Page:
Ross Alexander, Dick Powell, Jean Muir, and Olivia de Havilland in the 1935 film version of A Midsummer Night's Dream, set to music by Felix Mendelssohn and Eric Korngold
“The play’s the thing” declared Hamlet, but nowadays he could easily have substituted “the film.” Since 1900, this haunted Dane has been the star role in more than 50 movies. From Macbeth to Othello, Romeo and Juliet to A Midsummer Night’s Dream, virtually every play by the Bard has enjoyed multiple productions on celluloid. But along with groundbreaking acting and camera work, many of these films are driven by superb music.
Popular speaker and concert pianist Rachel Franklin combines lecture and piano demonstration to explore the ways in which master composers such as William Walton, Nino Rota, and Patrick Doyle illuminate Shakespeare’s texts while helping us relate emotionally to his astonishing stories.
When we watch Shakespeare films with our ears, concerns about ornate language melt away as the music opens his works’ extraordinary passion, drama, and comedy for us. Classical, jazz, psychedelic, ethnic, rock and roll: It’s all on the table when musically portraying the stories of the greatest of all storytellers.
British-born Franklin has been a featured speaker for organizations including the Library of Congress and NPR, exploring intersections among classical and jazz music, film scores, and the fine arts.
10:30 a.m.–12 p.m. “Uneasy lies the head that wears the crown…”
Kingship is a fearsome burden for most of Shakespeare’s monarchs, and with the exception of Henry V, their relentless intrigues and battles often end badly. Since the earliest days of dramatizing Shakespeare through film, composers have relished the dramatic opportunities opened up by this uniquely flexible medium. Films showcased include two version of Henry V (composed by William Walton and Patrick Doyle), Julius Caesar (Miklós Rózsa), Richard III (Trevor Jones), Titus (Elliot Goldenthal), and Ran (Toru Takemitsu).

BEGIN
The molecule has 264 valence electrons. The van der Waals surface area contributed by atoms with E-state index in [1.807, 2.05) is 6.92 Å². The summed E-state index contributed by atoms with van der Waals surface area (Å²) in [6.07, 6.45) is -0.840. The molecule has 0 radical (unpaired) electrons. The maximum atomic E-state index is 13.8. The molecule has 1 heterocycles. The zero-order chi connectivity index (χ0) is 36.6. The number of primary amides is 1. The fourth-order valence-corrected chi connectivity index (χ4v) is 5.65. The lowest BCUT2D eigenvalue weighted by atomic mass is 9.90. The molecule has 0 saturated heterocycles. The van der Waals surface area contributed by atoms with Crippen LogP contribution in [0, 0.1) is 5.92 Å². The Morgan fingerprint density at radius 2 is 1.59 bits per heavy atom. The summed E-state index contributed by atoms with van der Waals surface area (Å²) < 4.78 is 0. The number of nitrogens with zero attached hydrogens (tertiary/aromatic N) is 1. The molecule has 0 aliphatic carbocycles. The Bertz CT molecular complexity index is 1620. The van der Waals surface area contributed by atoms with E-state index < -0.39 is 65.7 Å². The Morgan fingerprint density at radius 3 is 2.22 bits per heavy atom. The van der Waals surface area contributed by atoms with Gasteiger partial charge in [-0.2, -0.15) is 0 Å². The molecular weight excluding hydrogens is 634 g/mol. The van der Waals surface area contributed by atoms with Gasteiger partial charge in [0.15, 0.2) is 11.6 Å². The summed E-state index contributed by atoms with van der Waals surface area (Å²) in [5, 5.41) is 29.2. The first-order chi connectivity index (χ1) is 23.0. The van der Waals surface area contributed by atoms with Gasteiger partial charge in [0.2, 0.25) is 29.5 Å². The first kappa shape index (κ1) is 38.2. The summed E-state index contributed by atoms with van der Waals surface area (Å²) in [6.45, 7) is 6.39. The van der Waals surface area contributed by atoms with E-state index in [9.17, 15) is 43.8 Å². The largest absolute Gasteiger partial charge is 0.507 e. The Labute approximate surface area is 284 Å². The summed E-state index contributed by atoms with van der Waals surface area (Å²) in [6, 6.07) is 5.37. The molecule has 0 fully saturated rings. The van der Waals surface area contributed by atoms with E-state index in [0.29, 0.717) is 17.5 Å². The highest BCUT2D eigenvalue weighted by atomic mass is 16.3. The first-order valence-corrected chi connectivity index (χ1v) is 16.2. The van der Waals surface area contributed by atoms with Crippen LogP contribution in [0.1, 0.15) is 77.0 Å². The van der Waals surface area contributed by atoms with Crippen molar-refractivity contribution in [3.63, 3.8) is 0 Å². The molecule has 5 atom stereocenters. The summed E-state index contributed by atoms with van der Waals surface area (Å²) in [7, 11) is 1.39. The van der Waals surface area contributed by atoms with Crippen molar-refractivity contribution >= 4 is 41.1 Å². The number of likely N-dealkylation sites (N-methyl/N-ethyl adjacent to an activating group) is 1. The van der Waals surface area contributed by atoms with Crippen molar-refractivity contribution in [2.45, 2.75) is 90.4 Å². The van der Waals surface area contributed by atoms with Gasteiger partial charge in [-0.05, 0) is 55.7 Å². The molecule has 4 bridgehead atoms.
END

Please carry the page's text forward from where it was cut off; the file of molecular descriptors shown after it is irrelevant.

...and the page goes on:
12–1:30 p.m. Break
1:30 p.m.–3 p.m. “Lovers and madmen have such seething brains…”
Love, witchcraft, madness, ghosts. How have composers reflected the immense complexity of Shakespeare’s overlapping layers of natural and supernatural worlds? From Mendelssohn to hip-hop, the virtually limitless interpretive possibilities of his plays continue to inspire an extraordinary range of musical styles made possible through the magic of celluloid. Films showcased include A Midsummer Night’s Dream (Erich Wolfgang Korngold, Felix Mendelssohn), Hamlet (Dmitri Shostakovich), Macbeth (The Third Ear Band), The Tempest (John Aaron Lewis, Brian Hodgson, Harold Arlen, Ted Koehler), Love’s Labour’s Lost (Patrick Doyle), Much Ado About Nothing (Joss Whedon), and two versions of Romeo and Juliet (Nino Rota and Nellee Hooper, Marius de Vries, and Craig Armstrong).
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